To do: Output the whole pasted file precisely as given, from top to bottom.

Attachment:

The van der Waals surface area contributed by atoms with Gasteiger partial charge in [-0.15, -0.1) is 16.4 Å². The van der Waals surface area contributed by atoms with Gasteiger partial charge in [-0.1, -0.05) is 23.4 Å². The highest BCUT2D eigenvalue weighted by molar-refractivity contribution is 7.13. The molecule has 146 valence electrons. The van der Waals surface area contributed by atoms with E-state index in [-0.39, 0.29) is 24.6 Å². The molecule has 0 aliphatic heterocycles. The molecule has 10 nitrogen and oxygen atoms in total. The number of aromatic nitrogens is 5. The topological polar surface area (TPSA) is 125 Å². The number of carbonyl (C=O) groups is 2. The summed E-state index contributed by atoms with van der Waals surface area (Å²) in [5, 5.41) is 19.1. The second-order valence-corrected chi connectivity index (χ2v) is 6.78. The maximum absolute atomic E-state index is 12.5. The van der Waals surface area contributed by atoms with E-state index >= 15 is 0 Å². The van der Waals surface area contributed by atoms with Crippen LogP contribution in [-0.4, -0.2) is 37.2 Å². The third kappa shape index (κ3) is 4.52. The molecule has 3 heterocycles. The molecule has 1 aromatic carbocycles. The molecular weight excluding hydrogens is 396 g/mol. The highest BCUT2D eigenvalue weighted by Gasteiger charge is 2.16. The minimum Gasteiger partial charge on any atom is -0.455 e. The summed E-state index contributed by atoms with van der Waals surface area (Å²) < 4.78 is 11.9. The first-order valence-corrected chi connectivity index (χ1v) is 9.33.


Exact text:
The van der Waals surface area contributed by atoms with Gasteiger partial charge in [-0.15, -0.1) is 16.4 Å². The van der Waals surface area contributed by atoms with Gasteiger partial charge in [-0.1, -0.05) is 23.4 Å². The highest BCUT2D eigenvalue weighted by molar-refractivity contribution is 7.13. The molecule has 146 valence electrons. The van der Waals surface area contributed by atoms with E-state index in [-0.39, 0.29) is 24.6 Å². The molecule has 0 aliphatic heterocycles. The molecule has 10 nitrogen and oxygen atoms in total. The number of aromatic nitrogens is 5. The topological polar surface area (TPSA) is 125 Å². The number of carbonyl (C=O) groups is 2. The summed E-state index contributed by atoms with van der Waals surface area (Å²) in [5, 5.41) is 19.1. The second-order valence-corrected chi connectivity index (χ2v) is 6.78. The maximum absolute atomic E-state index is 12.5. The van der Waals surface area contributed by atoms with E-state index >= 15 is 0 Å². The van der Waals surface area contributed by atoms with Crippen LogP contribution in [-0.4, -0.2) is 37.2 Å². The third kappa shape index (κ3) is 4.52. The molecule has 3 heterocycles. The molecule has 1 aromatic carbocycles. The molecular weight excluding hydrogens is 396 g/mol. The highest BCUT2D eigenvalue weighted by Gasteiger charge is 2.16. The minimum Gasteiger partial charge on any atom is -0.455 e. The summed E-state index contributed by atoms with van der Waals surface area (Å²) < 4.78 is 11.9. The first-order valence-corrected chi connectivity index (χ1v) is 9.33.